Currently, sexual ethics are holding together two different principles in tension. First, there is a the romanticized and existential ideal of finding that person in “love” and to find that person who “completes you.” This is by no means exclusive to any population. For instance, many Christians assume marriage was made to be a union that reaches a spiritual level. Considering the “pursuit of happiness” mindset in Western society (although, perhaps subtly different from the phrase in the US Constitution). But the logical conclusion then is if a person is not attracted to a person of the opposite gender, but a person of the same gender, then they should be able to pursue that happiness that is to be found in finding another complete person.

The second aspect is more purely hedonistic and primal in the basic fulfillment and pleasure in the sexual act. That being the case, context of the sexual act is not important so far as it produces pleasure in the individual, Thus homosexuality is “justified” (although this principle if absolutized would categorically reject any restriction of the sexuality, so there is no true need to justify the act). However, it is being held in the romantic ideal, so it does not have free reign. Varying individuals may work from the first principle more than the second.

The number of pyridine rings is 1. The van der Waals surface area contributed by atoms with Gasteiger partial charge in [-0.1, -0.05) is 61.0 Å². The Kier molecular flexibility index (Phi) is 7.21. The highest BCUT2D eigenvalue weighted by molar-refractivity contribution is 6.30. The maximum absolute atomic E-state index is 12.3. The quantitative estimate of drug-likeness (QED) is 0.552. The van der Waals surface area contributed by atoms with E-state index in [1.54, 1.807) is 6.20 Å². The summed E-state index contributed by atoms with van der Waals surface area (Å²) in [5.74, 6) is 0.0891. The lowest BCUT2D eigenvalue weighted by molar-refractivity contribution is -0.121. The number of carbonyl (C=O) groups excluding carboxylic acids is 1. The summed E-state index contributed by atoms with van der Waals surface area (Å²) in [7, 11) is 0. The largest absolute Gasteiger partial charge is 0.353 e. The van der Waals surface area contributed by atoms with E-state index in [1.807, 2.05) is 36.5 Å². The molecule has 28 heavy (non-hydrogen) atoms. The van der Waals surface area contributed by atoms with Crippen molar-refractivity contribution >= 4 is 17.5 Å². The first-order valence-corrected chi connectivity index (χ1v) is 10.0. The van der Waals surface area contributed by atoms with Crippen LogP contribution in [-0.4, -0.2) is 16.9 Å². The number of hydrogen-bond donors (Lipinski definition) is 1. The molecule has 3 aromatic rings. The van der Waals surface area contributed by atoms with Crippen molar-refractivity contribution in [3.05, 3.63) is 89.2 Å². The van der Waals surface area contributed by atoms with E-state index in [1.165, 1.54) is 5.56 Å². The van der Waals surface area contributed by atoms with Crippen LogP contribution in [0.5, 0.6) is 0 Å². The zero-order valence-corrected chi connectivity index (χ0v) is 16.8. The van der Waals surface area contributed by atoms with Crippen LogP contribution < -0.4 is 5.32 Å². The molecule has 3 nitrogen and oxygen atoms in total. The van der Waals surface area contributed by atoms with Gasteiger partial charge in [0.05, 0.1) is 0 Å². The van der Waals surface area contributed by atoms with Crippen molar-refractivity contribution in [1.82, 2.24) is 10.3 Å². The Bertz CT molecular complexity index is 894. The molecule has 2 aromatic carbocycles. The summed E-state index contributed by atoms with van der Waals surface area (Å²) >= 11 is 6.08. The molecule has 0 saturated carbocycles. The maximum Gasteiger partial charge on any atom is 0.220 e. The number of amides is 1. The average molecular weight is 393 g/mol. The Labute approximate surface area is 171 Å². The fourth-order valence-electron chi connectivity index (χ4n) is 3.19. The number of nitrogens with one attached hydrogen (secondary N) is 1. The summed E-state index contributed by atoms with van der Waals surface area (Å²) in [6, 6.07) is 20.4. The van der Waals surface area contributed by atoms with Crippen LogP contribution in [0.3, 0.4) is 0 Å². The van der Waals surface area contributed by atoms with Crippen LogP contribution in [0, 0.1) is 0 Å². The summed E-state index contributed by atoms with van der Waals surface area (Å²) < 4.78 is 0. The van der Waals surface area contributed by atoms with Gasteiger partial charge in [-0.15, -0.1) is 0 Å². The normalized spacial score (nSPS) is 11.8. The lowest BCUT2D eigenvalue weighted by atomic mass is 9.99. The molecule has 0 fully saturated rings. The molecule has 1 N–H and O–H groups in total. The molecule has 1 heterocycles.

These two aspects being in held in tension together in society that celebrates liberty and equality (the modern notion of “equality”, not necessarily “equality” in earlier times), it is natural for homosexuality and homosexual marriage to be justified and approved of. The Biblical ethic, however, does not specifically endorse liberty and equality, nor the two principles in tension. This does not mean they are mutually exclusive and are always contradictory. But it does mean that there can come some points where there is a difference and conflict, such as on the issue of homosexuality.

In the end, the two divergent views are held because the traditions and person are formed by diverging belief systems (although, again, not mutually exclusive and inherently contradictory). But there is either the ignorance of the knowledge that persons on the other side have different justifications for their beliefs and that all people do not think alike, or there is the absolute demand to conform regardless of beliefs backed by insulting, threatening, and accusatory (such as a comment on the first post in this series) rhetoric.


April 28, 2009 Posted by | Uncategorized | , , , , | Leave a comment